A description, a habitus photograph and illustrations of the diagnostic characters of Aloconota elongata Lee & Ahn, sp. nov. are provided. Diagnostic characters of Aloconota Thomson are presented. Systematic position of Aloconota and Paraloconota Thomson are briefly discussed.
The genus Aloconota Thomson now contains 88 species worldwide, 78 of which occur in the Palearctic region. In eastern Asia, 5 and 3 species are recorded in China and in Japan, respectively (Smetana 2004; Newton & Thayer, 2005). Two species were reported in North Korea by Paśnik (2001), but one of which, Aloconota koreana Paśnik, was transferred to the genus Earota Mulsant & Rey by Lee & Ahn (2014). They have been known to inhabit niches near the water (Cameron 1939) and most Korean specimens have been also collected near streams.
While studying Korean Athetini and related taxa, a new species, Aloconota elongata Lee & Ahn, sp. nov., was discovered in the Korean Peninsula. The taxonomic characters of this new species are in agreement with the diagnostic characters of the genus Aloconota provided below. In this study we provide a description and illustrations of the diagnostic characters and a habitus photograph of new species.
Material and Methods
All specimens are deposited in the Chungnam National University Insect Collection (CNUIC), Daejeon, Korea. The first author also examined type specimens of many Aloconota species deposited in the Field Museum of Natural History (FMNH) Chicago, USA and the Natural History Museum (NHM), London, UK to identify Korean specimens more correctly. The terminology used here follows Sawada (1972), but we followed Ashe (1984) in some cases, particularly for mouthparts, to reduce confusion.
Genus Aloconota Thomson, 1858
Glossola Fowler, 1888: 66 (as a genus) (Type species: Homalota gregaria Erichson, 1839). Terasota Casey, 1906: 337 (as a genus); 1910: 84 (as a subgenus) (Type species: Terasota brunneipes Casey, 1906).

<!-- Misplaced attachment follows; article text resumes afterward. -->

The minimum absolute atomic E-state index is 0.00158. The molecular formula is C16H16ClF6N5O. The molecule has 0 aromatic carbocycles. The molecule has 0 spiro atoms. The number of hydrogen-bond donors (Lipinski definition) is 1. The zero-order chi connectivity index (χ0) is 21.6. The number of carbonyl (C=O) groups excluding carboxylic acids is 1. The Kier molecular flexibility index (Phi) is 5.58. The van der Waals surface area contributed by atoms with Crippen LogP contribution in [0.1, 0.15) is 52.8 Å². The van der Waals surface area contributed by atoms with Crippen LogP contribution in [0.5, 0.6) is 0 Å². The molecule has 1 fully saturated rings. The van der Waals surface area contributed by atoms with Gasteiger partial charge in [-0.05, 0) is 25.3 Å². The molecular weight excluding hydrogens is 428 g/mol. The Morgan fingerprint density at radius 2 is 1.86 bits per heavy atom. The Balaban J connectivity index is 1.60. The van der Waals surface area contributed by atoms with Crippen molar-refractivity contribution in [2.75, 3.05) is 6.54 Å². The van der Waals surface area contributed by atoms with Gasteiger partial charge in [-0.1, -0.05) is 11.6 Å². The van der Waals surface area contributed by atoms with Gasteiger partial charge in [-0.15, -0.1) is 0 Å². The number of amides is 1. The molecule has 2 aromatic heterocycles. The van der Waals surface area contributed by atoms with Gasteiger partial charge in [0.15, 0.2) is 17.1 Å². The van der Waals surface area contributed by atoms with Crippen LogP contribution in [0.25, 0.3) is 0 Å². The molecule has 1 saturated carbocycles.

Members of the Aloconota can be distinguished from other aleocharine genera by the combination of the following characters: body parallel-sided; α-sensillum of epipharynx reduced; labium with ligula divided into 2 lobes at base; two medial setae widely separated; lateral pseudopores absent on prementum; pronotum more or less nar rowed basally, less than about 1.1 times as wide as long; metatarsomere 1 about as long as 2 and 3 combined or longer than 2; empodial seta distinctly longer than claw; abdominal tergites III-V impressed in basal region; most male tergite VII with tubercles; posterior margin of male tergite VIII modified, with process in most species (Cameron 1939; Benick & Lohse 1974, Yosii & Sawada 1976; Ashe 2001; per. obs.).
HOLOTYPE, male, labeled as follows: KOREA: Jeonnam prov., Gurye-gun, Sandong-myeon, Mt. Jirisan, Simwon-fall, N 35°19' 24.8′ E 127° 31' 34.6′ 850 m asl, 17 VI 2010, KJ Ahn, TK Kim, YH Kim, JG Lee, IS Yoo, JH Song, SG Lee, under stones near stream; Holotype, Aloconota elongata Lee and Ahn, Desig. S.-G. Lee and K.-J. Ahn 2013. Deposited in CNUIC, Daejeon. Paratypes, 17 exx. (total): 5 exx., same data as holotype; 8 exx., Chungnam prov., Gongju-city, Gyeryongmyeon, Gyeryongsan, Gapsa, 19 VIII 2006, SJ Park, YH Kim, ex near stream; 4 exx., Gangwon prov., Pyeongchang-gun, Jinbu-myeon, Dongsanri, Mt. Odaesan, Sangwonsa, N 37° 47.074′ E 128° 33.735″, 15 V 2006, T.-K. Kim, Y.-H. Kim, H.-W. Kim, ex near stream.
Other Material Examined